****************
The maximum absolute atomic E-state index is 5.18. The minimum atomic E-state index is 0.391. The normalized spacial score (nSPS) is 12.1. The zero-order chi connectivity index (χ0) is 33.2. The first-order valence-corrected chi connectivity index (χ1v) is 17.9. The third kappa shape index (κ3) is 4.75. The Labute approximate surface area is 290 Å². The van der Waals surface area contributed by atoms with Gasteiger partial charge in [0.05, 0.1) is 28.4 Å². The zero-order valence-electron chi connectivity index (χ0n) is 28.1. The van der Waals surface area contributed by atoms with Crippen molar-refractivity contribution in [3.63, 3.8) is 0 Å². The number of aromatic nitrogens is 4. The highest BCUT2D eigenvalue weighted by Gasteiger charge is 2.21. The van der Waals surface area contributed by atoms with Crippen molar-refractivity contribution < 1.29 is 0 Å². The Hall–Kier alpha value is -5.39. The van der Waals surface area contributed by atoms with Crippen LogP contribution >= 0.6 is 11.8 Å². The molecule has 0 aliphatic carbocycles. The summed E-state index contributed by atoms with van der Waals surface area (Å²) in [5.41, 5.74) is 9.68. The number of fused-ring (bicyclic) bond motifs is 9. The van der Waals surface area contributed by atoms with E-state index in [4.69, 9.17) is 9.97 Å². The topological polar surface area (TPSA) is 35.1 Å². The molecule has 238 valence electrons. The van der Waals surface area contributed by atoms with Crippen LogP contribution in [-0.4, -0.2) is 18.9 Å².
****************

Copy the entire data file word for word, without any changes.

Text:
The maximum absolute atomic E-state index is 5.18. The minimum atomic E-state index is 0.391. The normalized spacial score (nSPS) is 12.1. The zero-order chi connectivity index (χ0) is 33.2. The first-order valence-corrected chi connectivity index (χ1v) is 17.9. The third kappa shape index (κ3) is 4.75. The Labute approximate surface area is 290 Å². The van der Waals surface area contributed by atoms with Gasteiger partial charge in [0.05, 0.1) is 28.4 Å². The zero-order valence-electron chi connectivity index (χ0n) is 28.1. The van der Waals surface area contributed by atoms with Crippen molar-refractivity contribution in [3.63, 3.8) is 0 Å². The number of aromatic nitrogens is 4. The highest BCUT2D eigenvalue weighted by Gasteiger charge is 2.21. The van der Waals surface area contributed by atoms with Crippen molar-refractivity contribution < 1.29 is 0 Å². The Hall–Kier alpha value is -5.39. The van der Waals surface area contributed by atoms with Crippen LogP contribution >= 0.6 is 11.8 Å². The molecule has 0 aliphatic carbocycles. The summed E-state index contributed by atoms with van der Waals surface area (Å²) in [5.41, 5.74) is 9.68. The number of fused-ring (bicyclic) bond motifs is 9. The van der Waals surface area contributed by atoms with E-state index in [4.69, 9.17) is 9.97 Å². The topological polar surface area (TPSA) is 35.1 Å². The molecule has 238 valence electrons. The van der Waals surface area contributed by atoms with Crippen LogP contribution in [-0.4, -0.2) is 18.9 Å².